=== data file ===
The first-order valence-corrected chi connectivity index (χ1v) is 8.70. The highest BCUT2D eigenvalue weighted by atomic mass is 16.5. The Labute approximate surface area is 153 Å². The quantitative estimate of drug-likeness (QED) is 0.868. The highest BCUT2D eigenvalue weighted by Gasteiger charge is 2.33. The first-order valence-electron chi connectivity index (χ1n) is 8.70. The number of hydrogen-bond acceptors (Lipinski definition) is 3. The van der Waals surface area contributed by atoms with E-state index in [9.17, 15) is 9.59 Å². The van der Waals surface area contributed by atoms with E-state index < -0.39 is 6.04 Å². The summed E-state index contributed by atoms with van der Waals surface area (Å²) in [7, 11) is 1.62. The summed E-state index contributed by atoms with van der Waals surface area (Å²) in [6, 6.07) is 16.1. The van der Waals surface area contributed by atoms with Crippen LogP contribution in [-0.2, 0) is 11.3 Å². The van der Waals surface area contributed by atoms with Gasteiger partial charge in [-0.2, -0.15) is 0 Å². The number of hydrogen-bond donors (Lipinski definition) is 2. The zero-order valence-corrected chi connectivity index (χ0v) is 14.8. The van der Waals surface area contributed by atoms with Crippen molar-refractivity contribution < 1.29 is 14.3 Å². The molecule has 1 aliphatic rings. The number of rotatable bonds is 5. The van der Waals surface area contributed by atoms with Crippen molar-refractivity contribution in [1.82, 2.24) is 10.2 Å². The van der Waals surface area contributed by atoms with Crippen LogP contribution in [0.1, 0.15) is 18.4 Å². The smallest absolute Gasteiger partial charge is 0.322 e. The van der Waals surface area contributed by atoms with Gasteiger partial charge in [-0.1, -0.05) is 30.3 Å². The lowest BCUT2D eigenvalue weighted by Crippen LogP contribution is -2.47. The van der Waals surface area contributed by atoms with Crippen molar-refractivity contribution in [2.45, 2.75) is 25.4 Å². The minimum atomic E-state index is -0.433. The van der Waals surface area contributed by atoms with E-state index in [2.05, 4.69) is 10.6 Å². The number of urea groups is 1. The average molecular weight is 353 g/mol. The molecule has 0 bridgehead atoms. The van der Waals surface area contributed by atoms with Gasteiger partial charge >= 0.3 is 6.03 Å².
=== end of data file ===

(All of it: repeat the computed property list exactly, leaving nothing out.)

The first-order valence-corrected chi connectivity index (χ1v) is 8.70. The highest BCUT2D eigenvalue weighted by atomic mass is 16.5. The Labute approximate surface area is 153 Å². The quantitative estimate of drug-likeness (QED) is 0.868. The highest BCUT2D eigenvalue weighted by Gasteiger charge is 2.33. The first-order valence-electron chi connectivity index (χ1n) is 8.70. The number of hydrogen-bond acceptors (Lipinski definition) is 3. The van der Waals surface area contributed by atoms with E-state index in [9.17, 15) is 9.59 Å². The van der Waals surface area contributed by atoms with E-state index < -0.39 is 6.04 Å². The summed E-state index contributed by atoms with van der Waals surface area (Å²) in [7, 11) is 1.62. The summed E-state index contributed by atoms with van der Waals surface area (Å²) in [6, 6.07) is 16.1. The van der Waals surface area contributed by atoms with Crippen LogP contribution in [-0.2, 0) is 11.3 Å². The van der Waals surface area contributed by atoms with Gasteiger partial charge in [-0.2, -0.15) is 0 Å². The number of hydrogen-bond donors (Lipinski definition) is 2. The zero-order valence-corrected chi connectivity index (χ0v) is 14.8. The van der Waals surface area contributed by atoms with Crippen molar-refractivity contribution < 1.29 is 14.3 Å². The molecule has 1 aliphatic rings. The number of rotatable bonds is 5. The van der Waals surface area contributed by atoms with Crippen molar-refractivity contribution in [1.82, 2.24) is 10.2 Å². The van der Waals surface area contributed by atoms with Crippen LogP contribution in [0.1, 0.15) is 18.4 Å². The smallest absolute Gasteiger partial charge is 0.322 e. The van der Waals surface area contributed by atoms with Gasteiger partial charge in [-0.1, -0.05) is 30.3 Å². The lowest BCUT2D eigenvalue weighted by Crippen LogP contribution is -2.47. The van der Waals surface area contributed by atoms with Crippen molar-refractivity contribution in [2.45, 2.75) is 25.4 Å². The minimum atomic E-state index is -0.433. The van der Waals surface area contributed by atoms with E-state index in [2.05, 4.69) is 10.6 Å². The number of urea groups is 1. The average molecular weight is 353 g/mol. The molecule has 0 bridgehead atoms. The van der Waals surface area contributed by atoms with Gasteiger partial charge >= 0.3 is 6.03 Å².